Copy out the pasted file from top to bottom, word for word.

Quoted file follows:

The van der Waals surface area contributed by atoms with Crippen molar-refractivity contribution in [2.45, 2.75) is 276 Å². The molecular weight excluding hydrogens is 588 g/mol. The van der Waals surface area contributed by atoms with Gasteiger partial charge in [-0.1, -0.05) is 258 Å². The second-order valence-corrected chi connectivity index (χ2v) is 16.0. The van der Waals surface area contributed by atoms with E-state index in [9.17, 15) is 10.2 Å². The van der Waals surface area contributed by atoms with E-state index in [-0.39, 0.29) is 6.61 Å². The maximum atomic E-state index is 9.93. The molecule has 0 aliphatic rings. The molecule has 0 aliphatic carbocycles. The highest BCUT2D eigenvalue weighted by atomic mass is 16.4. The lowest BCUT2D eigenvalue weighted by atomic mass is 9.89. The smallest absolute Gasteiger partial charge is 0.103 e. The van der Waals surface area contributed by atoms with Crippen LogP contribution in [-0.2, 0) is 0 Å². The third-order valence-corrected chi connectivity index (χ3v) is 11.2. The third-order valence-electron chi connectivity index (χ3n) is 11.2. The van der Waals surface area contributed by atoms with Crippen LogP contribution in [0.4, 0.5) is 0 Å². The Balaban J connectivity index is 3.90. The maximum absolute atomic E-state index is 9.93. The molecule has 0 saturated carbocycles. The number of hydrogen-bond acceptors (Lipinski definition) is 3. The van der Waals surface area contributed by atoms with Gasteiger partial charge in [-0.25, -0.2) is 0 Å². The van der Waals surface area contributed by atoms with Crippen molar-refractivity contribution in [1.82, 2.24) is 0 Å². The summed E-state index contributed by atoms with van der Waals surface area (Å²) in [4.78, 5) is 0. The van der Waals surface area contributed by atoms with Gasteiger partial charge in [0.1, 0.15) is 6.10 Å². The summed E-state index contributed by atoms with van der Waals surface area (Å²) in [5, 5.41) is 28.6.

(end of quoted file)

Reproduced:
The van der Waals surface area contributed by atoms with Crippen molar-refractivity contribution in [2.45, 2.75) is 276 Å². The molecular weight excluding hydrogens is 588 g/mol. The van der Waals surface area contributed by atoms with Gasteiger partial charge in [-0.1, -0.05) is 258 Å². The second-order valence-corrected chi connectivity index (χ2v) is 16.0. The van der Waals surface area contributed by atoms with E-state index in [9.17, 15) is 10.2 Å². The van der Waals surface area contributed by atoms with E-state index in [-0.39, 0.29) is 6.61 Å². The maximum atomic E-state index is 9.93. The molecule has 0 aliphatic rings. The molecule has 0 aliphatic carbocycles. The highest BCUT2D eigenvalue weighted by atomic mass is 16.4. The lowest BCUT2D eigenvalue weighted by atomic mass is 9.89. The smallest absolute Gasteiger partial charge is 0.103 e. The van der Waals surface area contributed by atoms with Crippen LogP contribution in [-0.2, 0) is 0 Å². The third-order valence-corrected chi connectivity index (χ3v) is 11.2. The third-order valence-electron chi connectivity index (χ3n) is 11.2. The van der Waals surface area contributed by atoms with Crippen LogP contribution in [0.4, 0.5) is 0 Å². The Balaban J connectivity index is 3.90. The maximum absolute atomic E-state index is 9.93. The molecule has 0 saturated carbocycles. The number of hydrogen-bond acceptors (Lipinski definition) is 3. The van der Waals surface area contributed by atoms with Gasteiger partial charge in [-0.25, -0.2) is 0 Å². The van der Waals surface area contributed by atoms with Crippen molar-refractivity contribution in [1.82, 2.24) is 0 Å². The summed E-state index contributed by atoms with van der Waals surface area (Å²) in [4.78, 5) is 0. The van der Waals surface area contributed by atoms with Gasteiger partial charge in [0.1, 0.15) is 6.10 Å². The summed E-state index contributed by atoms with van der Waals surface area (Å²) in [5, 5.41) is 28.6.